The Go Blog

Using Subtests and Sub-benchmarks

Marcel van Lohuizen
3 October 2016

Introduction

In Go 1.7, the testing package introduces a Run method on the T and B types that allows for the creation of subtests and sub-benchmarks. The introduction of subtests and sub-benchmarks enables better handling of failures, fine-grained control of which tests to run from the command line, control of parallelism, and often results in simpler and more maintainable code.

Table-driven tests basics

Before digging into the details, let's first discuss a common way of writing tests in Go. A series of related checks can be implemented by looping over a slice of test cases:

func TestTime(t *testing.T) {
    testCases := []struct {
        gmt  string
        loc  string
        want string
    }{
        {"12:31", "Europe/Zuri", "13:31"},     // incorrect location name
        {"12:31", "America/New_York", "7:31"}, // should be 07:31
        {"08:08", "Australia/Sydney", "18:08"},
    }
    for _, tc := range testCases {
        loc, err := time.LoadLocation(tc.loc)
        if err != nil {
            t.Fatalf("could not load location %q", tc.loc)
        }
        gmt, _ := time.Parse("15:04", tc.gmt)
        if got := gmt.In(loc).Format("15:04"); got != tc.want {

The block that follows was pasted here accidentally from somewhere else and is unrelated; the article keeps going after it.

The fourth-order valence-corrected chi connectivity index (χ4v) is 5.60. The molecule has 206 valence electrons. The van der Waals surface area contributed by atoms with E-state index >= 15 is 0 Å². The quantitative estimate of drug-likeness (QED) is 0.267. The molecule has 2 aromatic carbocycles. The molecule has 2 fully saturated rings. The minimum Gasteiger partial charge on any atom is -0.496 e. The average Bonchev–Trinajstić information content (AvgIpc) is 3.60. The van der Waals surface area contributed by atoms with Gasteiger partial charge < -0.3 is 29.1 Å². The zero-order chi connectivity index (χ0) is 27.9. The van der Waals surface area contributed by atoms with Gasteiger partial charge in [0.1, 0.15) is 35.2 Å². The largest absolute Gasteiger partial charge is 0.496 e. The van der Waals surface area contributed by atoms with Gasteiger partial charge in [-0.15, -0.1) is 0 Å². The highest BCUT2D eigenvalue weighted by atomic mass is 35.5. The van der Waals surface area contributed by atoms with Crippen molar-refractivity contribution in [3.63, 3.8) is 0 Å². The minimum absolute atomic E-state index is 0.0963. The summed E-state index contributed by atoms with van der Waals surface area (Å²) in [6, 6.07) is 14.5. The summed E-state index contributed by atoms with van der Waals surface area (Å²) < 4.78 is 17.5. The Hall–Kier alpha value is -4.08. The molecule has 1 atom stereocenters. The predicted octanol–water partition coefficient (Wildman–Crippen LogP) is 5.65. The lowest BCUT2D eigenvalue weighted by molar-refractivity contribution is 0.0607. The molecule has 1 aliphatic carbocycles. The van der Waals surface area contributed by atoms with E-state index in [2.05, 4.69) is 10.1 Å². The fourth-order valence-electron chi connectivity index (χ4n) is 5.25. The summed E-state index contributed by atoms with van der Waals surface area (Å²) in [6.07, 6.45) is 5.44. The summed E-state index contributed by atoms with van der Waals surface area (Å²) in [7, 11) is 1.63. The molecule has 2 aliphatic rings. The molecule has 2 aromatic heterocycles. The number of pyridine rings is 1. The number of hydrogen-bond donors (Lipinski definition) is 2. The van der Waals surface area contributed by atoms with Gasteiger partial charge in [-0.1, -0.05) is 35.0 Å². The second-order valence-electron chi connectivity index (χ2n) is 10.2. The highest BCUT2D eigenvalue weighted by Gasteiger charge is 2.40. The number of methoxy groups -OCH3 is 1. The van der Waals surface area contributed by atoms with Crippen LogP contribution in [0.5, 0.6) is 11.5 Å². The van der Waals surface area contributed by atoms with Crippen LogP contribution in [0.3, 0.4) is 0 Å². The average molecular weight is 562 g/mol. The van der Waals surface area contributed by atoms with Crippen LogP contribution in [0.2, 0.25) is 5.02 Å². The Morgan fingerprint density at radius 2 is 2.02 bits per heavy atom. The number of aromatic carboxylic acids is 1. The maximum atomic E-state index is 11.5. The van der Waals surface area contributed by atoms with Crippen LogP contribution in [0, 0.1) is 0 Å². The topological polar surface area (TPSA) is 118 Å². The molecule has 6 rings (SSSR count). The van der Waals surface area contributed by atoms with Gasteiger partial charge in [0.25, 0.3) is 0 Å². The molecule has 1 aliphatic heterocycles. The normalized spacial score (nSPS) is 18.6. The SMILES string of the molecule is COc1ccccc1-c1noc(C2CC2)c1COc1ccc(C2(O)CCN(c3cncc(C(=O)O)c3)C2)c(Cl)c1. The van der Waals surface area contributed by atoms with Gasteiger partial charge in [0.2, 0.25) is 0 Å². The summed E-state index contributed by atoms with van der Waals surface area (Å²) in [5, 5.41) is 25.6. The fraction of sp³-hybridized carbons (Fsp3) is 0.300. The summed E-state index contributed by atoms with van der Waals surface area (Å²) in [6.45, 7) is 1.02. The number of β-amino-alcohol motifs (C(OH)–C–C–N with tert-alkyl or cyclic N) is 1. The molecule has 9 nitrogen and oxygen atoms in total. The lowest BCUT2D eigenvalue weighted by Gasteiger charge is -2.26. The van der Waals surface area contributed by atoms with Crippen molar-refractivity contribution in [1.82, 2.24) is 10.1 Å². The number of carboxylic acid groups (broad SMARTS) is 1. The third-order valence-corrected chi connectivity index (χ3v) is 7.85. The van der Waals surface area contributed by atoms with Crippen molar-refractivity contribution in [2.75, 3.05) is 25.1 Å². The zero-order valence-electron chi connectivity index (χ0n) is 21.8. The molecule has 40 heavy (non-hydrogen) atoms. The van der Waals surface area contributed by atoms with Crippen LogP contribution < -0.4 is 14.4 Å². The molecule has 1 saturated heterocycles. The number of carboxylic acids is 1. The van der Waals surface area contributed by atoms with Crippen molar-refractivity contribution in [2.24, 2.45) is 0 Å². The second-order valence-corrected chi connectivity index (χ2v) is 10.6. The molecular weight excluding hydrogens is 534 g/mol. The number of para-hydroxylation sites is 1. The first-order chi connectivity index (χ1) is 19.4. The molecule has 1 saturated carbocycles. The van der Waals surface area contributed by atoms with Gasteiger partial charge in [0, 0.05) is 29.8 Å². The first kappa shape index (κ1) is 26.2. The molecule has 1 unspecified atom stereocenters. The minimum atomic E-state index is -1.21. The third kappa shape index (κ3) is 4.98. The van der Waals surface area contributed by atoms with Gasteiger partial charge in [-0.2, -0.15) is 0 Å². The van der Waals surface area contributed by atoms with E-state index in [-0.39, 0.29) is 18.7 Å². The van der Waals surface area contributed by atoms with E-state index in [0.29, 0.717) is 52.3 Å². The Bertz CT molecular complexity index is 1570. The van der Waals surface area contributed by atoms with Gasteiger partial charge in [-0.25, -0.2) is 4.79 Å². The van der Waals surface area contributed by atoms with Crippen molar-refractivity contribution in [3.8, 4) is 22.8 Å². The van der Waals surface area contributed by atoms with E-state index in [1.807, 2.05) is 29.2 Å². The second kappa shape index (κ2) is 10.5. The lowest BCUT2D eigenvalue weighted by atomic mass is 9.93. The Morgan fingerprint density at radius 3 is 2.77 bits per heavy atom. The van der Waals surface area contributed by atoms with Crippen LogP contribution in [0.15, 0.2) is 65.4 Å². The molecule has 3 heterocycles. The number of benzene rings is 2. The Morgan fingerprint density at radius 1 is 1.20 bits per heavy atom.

t.Errorf("In(%s, %s) = %s; want %s", tc.gmt, tc.loc, got, tc.want)
        }
    }
}

This approach, commonly referred to as table-driven tests, reduces the amount of repetitive code compared to repeating the same code for each test and makes it straightforward to add more test cases.

Table-driven benchmarks

Before Go 1.7 it was not possible to use the same table-driven approach for benchmarks. A benchmark tests the performance of an entire function, so iterating over benchmarks would just measure all of them as a single benchmark.

A common workaround was to define separate top-level benchmarks that each call a common function with different parameters. For instance, before 1.7 the strconv package's benchmarks for AppendFloat looked something like this:

func benchmarkAppendFloat(b *testing.B, f float64, fmt byte, prec, bitSize int) {
    dst := make([]byte, 30)
    b.ResetTimer() // Overkill here, but for illustrative purposes.
    for i := 0; i < b.N; i++ {
        AppendFloat(dst[:0], f, fmt, prec, bitSize)
    }
}

func BenchmarkAppendFloatDecimal(b *testing.B) { benchmarkAppendFloat(b, 33909, 'g', -1, 64) }
func BenchmarkAppendFloat(b *testing.B)        { benchmarkAppendFloat(b, 339.7784, 'g', -1, 64) }
func BenchmarkAppendFloatExp(b *testing.B)     { benchmarkAppendFloat(b, -5.09e75, 'g', -1, 64) }
func BenchmarkAppendFloatNegExp(b *testing.B)  { benchmarkAppendFloat(b, -5.11e-95, 'g', -1, 64) }
func BenchmarkAppendFloatBig(b *testing.B)     { benchmarkAppendFloat(b, 123456789123456789123456789, 'g', -1, 64) }
...

Using the Run method available in Go 1.7, the same set of benchmarks is now expressed as a single top-level benchmark:

func BenchmarkAppendFloat(b *testing.B) {
    benchmarks := []struct{
        name    string
        float   float64
        fmt     byte
        prec    int
        bitSize int
    }{